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China’s stocks fell so hard on their first day of 2016 trading, they triggered a new circuit breaker

Reuters/Kim Kyung-Hoon
Heading down.
  • Steve Mollman
By Steve Mollman

Weekend editor

Published This article is more than 2 years old.

China’s stock markets got off to a rough start in 2016. Stocks plummeted today (Jan. 4) after reports showed weak factory activity in December, a 10th straight month of contraction, and at a sharper pace than in November. A rapidly weakening yuan and the imminent expiration of a share sales ban on the major shareholders of listed companies may also have contributed to the decline.

The benchmark CSI 300 Index fell 7%, triggering a new circuit-break system (paywall) that only took effect today, while the Shanghai Composite Index fell by 6.9%, and the smaller Shenzhen Composite by 8.2%.

Last month authorities announced they’d halt trading for 15 minutes if the CSI 300—a benchmark of the largest 300 stocks listed in Shanghai and Shenzhen—moved up or down by 5% or more up to 15 minutes before their 3pm close. That was a reaction to last year’s volatile markets, which dropped more than 40% over the summer.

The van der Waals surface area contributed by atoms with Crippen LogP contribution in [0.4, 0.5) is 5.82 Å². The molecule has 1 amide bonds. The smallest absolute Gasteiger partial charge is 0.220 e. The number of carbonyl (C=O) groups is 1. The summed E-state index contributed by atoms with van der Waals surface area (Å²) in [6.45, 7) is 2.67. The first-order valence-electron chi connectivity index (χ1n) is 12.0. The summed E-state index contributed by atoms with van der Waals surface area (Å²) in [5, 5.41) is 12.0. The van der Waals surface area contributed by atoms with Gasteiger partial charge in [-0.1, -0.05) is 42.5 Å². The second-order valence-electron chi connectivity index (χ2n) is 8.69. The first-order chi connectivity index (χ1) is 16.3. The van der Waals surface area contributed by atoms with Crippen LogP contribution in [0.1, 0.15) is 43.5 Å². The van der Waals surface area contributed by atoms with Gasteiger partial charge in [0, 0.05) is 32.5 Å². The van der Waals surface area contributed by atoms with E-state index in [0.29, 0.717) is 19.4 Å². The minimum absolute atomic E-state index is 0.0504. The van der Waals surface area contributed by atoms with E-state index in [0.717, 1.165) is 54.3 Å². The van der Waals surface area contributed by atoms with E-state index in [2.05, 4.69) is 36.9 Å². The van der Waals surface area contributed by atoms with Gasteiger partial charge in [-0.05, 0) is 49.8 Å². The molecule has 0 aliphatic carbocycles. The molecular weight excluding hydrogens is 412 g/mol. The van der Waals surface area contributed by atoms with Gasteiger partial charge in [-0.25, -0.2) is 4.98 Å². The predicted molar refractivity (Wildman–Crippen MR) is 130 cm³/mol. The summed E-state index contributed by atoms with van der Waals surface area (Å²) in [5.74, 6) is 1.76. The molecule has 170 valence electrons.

Trading was halted about 90 minutes before the regular close, when stocks had fallen by 5%. When it started up again 15 minutes later, stocks continued their downward plunge, and trading was shut for the day when they had dropped by 7%.

With a figure under 50 indicating contraction, the Caixin/Market China manufacturing purchasing managers index (PMI) fell from 48.6 in November to 48.2 last month. The private PMI survey focuses more on small and midsize businesses. On Friday an official survey, which looked at larger companies, suggested a fifth month of shrinking factory activity.

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